Posts Tagged ‘acrylic painting’

Paintings in the New Year

January 6, 2011

The new year began with two more paintings. These were done in four days: the first on January 1-2, and the second on January 3-4.

So here we go. The first is called The Hungry Hills.

Fairly bizarre, huh? As with stories, I often don’t know how a painting is going to end when I start it. I would even say usually there’s something I discover along the way that gives the picture its real focus. With this one, I set out to paint a fantasy landscape. I knew I wanted it to have caves, stairs, and a central chasm (because I liked those parts of the Balrog painting — see previous post).

The Hungry Hills

 

The Hungry Hills -- gray daylight shot

As I worked, I wasn’t happy with the painting at all. It had no theme, no central focus, nothing that interested me, and it didn’t even seem to be underground as I’d intended. Then I thought, “Hey! Those caves with their white stalactites look like mouths with teeth!”

The Hungry Hills -- a sunlight shot like the first

In this one, although you still can’t see quite to the bottom of the canvas, you can glimpse the stairway inside the mouth of the very lowest figure.

So then I realized that the cave areas should be faces, and they should have eyes and, in some cases, noses. At that point, I started liking the painting.

Detail

The face in the top right corner looks fish-like to me. I’m reminded of Dagon, who appears in the Old Testament as a god of the Philistines, and who may have been a god of the sea. He is also featured in the horror tales of H.P. Lovecraft.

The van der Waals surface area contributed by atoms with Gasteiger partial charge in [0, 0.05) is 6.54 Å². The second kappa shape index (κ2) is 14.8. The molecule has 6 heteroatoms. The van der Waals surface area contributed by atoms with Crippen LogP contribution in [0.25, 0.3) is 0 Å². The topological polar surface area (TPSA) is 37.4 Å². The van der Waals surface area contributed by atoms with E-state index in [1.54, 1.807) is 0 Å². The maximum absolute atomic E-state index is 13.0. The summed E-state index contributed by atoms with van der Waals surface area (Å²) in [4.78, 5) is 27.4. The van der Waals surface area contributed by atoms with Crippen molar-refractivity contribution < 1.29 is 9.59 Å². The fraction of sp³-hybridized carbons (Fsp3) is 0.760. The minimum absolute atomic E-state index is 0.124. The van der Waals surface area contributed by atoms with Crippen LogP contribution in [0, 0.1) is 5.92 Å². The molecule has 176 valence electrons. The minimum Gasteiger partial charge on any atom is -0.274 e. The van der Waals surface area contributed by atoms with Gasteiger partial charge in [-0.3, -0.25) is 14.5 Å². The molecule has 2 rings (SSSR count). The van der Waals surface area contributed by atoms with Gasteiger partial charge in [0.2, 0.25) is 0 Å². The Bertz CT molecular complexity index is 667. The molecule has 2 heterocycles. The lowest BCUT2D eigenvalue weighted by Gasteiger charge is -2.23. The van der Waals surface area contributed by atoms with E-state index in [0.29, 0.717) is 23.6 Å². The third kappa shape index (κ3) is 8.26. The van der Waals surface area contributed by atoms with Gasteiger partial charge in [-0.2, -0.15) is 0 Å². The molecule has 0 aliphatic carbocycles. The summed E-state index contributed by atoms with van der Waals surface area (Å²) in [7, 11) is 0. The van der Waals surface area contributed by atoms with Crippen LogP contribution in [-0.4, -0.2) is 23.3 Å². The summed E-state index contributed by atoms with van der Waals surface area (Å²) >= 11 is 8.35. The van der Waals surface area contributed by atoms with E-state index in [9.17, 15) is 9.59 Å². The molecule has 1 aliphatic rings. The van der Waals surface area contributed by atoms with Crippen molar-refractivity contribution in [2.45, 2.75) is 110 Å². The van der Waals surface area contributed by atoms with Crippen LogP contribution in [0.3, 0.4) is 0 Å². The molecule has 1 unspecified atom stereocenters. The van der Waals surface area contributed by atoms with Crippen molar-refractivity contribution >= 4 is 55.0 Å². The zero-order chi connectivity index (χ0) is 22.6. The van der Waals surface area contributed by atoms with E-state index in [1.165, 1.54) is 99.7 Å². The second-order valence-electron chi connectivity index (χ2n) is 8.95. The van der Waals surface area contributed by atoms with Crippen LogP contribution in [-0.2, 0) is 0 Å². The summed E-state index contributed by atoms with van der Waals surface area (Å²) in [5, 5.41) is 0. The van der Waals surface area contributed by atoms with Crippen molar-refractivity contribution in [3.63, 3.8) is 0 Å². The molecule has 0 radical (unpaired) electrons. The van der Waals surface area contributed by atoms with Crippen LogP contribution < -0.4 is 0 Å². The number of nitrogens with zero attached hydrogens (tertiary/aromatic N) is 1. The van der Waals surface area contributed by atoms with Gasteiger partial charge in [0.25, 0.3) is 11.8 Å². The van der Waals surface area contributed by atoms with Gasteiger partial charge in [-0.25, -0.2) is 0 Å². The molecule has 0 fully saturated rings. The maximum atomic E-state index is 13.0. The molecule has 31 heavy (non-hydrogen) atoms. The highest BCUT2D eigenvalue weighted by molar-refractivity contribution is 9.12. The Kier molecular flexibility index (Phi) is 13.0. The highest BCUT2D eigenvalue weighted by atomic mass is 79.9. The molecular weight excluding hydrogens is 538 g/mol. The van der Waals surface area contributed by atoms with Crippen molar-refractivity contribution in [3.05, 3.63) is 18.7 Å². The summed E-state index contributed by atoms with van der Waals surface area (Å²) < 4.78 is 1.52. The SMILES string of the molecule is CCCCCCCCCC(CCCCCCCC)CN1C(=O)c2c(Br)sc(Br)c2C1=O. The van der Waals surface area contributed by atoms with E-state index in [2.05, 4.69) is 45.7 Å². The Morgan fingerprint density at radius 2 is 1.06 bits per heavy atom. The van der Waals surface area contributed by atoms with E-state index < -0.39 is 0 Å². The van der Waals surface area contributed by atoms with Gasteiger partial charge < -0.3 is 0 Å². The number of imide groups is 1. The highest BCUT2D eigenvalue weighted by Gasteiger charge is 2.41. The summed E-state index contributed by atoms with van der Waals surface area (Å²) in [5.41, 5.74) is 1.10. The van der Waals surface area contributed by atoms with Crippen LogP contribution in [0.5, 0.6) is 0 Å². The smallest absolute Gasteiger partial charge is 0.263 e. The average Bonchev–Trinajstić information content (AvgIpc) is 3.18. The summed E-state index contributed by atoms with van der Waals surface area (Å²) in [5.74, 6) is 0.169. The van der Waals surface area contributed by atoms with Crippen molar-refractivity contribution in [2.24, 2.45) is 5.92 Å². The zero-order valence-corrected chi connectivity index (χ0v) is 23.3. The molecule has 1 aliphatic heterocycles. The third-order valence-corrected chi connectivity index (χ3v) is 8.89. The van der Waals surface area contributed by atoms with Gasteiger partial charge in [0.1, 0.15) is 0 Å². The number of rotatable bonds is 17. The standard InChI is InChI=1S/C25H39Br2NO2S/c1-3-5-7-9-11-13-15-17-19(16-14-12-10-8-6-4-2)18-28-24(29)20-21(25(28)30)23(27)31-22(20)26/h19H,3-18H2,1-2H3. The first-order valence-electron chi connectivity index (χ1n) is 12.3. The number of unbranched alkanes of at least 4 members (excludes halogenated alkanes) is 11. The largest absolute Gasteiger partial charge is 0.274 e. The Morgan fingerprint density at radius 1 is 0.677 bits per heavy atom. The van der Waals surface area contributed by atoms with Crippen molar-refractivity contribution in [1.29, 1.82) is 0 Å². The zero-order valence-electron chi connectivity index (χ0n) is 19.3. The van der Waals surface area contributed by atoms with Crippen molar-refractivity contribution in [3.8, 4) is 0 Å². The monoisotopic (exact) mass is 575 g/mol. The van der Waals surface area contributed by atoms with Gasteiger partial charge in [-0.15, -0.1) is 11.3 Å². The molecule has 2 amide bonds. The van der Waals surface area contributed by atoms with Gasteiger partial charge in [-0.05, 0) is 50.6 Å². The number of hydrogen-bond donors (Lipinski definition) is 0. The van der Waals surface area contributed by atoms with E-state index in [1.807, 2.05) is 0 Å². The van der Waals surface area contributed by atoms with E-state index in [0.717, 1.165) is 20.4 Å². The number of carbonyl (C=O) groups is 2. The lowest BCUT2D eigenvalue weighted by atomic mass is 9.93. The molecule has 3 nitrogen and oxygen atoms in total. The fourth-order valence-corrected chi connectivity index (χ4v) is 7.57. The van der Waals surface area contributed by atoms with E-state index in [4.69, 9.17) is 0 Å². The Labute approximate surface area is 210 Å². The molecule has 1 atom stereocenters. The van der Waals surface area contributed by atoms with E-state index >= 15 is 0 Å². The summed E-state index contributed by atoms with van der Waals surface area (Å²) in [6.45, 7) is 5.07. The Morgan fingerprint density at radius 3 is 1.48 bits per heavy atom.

The cavern beneath him, with the red eyes, looks just plain evil. If the top figure is Dagon, I would name this red-eyed fellow “Malev.”

Did you notice the winding stairway on that tower in the top center?

The top left figure has no eyes. He’s a blind hungry hill. The tree-faced tower next to him is wild-eyed, howling and mad, but probably not as dangerous as most of the other caverns.

The cavern beneath them on the left I call “Bomarzo.” Who or what is the gargoyle-like figure who seems to be gazing down at our heroine? Are his intentions good or ill?

A dark journey through the hills

Would you believe that putting in our heroine was a last-minute inspiration? It seemed to me that the hungry hills were all watching, waiting . . . their attention seemed focused inward on someone journeying among them. Then it hit me — of course! Someone is on that stairway! Someone is alone, and courageous, venturing into these hills on a quest!

I don’t have a name for the deep green one in the abyss, though he’s the one whose gaze told me exactly where our heroine was.

The face with a stairway where his ear should be looks Mayan to me, or maybe like a Kachina doll of the Hopis. He has two stairways in his gullet, climbing in two directions. The figure above him looks very cobra-like. I guess that’s Nagaina (remember Riki-Tiki-Tavi?).

Nag and the Lamia